Matthew Lillard: (laughs) I don't think that's true. I don't think there is a heart and soul to the big movies. I think that's the problem with big movies.

TONY: Certain movie big movies can have it. The good big movies have it is what I'm trying to say.

Matthew Lillard: Yes, that is true. If you look at Descendants , we ended up doing well because we platformed it, but the difference between Avengers and Trouble with the Curve is crazy. But I agree with you. Yes, sorry, go ahead, continue.

TONY: Is there something in particular that you're looking for now with scripts?

Matthew Lillard: I'm looking for a great script. That would be fantastic. I'm looking for a script that I can score in, that it's worth spending two years of your life on. I mean, that's what I'd love to find. It's hard. Our industry's changed so much. Not many people are making movies and if they're making movies, generally they're going to guys that make movies. If you have a film that's a go, it's so rare and they're so hard to get them that even big directors are doing smaller movies now. There's nobody making movies. If there is an open directing assignment in general, those scripts aren't that great. It's an interesting time as a filmmaker. It's an interesting time trying to break into the industry in a different way.

TONY: I had a chance to listen to you on the ESPN 710 Podcast with the Kamenetzky Brothers talking about how you're a big fan of the Clippers. Now that the Lakers have all these pieces, does that make you hate the Lakers even more?

Matthew Lillard: More, I hate them more. I despise them more. I hate them more. The better they get, the more I want to crush that team.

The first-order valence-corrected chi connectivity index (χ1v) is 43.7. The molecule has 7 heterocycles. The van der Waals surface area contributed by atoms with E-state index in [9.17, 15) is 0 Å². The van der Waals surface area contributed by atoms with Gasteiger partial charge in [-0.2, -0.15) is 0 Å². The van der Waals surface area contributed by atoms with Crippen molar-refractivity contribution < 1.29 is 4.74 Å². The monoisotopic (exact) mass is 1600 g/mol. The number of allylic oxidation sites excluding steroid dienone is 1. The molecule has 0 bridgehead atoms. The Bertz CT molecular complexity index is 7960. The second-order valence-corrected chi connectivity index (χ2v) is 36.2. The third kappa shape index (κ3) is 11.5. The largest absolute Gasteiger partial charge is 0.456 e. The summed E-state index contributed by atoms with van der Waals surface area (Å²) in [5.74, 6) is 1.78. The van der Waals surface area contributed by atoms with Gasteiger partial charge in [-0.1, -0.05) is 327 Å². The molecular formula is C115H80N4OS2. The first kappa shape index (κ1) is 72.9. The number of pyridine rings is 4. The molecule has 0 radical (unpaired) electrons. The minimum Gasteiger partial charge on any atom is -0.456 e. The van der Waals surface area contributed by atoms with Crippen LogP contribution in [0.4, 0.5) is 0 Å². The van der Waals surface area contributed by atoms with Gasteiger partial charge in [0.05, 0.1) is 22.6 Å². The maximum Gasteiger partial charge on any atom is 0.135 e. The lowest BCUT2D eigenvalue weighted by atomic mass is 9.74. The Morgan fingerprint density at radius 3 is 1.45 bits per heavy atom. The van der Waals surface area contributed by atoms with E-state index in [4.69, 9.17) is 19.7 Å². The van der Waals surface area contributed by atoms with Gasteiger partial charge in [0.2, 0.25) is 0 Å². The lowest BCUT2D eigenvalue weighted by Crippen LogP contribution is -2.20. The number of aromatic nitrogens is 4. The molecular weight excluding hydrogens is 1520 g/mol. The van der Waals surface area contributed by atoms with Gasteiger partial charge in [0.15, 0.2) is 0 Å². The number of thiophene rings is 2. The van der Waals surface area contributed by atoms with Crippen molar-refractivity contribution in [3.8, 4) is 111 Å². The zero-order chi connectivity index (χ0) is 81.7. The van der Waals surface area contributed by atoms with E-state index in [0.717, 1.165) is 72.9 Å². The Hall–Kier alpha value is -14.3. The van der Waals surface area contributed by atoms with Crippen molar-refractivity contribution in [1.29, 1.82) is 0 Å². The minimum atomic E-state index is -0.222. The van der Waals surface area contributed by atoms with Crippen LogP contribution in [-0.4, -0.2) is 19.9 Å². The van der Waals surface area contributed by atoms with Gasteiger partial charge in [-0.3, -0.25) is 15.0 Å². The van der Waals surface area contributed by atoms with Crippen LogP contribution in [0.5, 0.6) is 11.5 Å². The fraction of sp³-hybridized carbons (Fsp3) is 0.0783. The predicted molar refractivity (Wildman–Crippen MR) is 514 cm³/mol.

TONY: What is it like …

Matthew Lillard: So hateful of the Lakers, so hateful of the organization, all they do is win? It's easy. That's what it's like.

TONY: Do you have a lot of fellow …

Matthew Lillard: Haters of the Lakers? Laker Haters. I'm sorry, go ahead, I keep interrupting you with this idea that it's funny to hate the Lakers openly. Sorry, go ahead, told you I'm sorry.

TONY: Do you have a lot of people who you work with that are Laker fans?

Matthew Lillard: Yes, of course. Everyone likes people on top. Hollywood is full of a bunch of people who like to be winners. That's what we are in Hollywood. It's just like high school with expensive cars. There are few people out there with the courage and the soul to love the Clippers more than they do the Lakers. Yes, I'm calling people who like the Lakers terrible.

TONY: I'm one of those people then, Matthew.

Matthew Lillard: We are people with character.

TONY: This new career path for you, has it been sort of a conscious effort or has it just sort of happened with these projects you're working on now as opposed to previous films?

Matthew Lillard: It's love. It's love from the universe. It's luck. If these movies come along in ten years, or they come along tomorrow, you're just lucky to have them. That's the reality. We're guns for hire. You hope the next one you get is a good one. Look, you never start a movie and go, ‘Wow, this is going to suck.' You always have some kind of hope it's going to work out and sometimes they do. Hey, I gotta go. I gotta jump off this phone. Sorry. Thank you so much for helping us.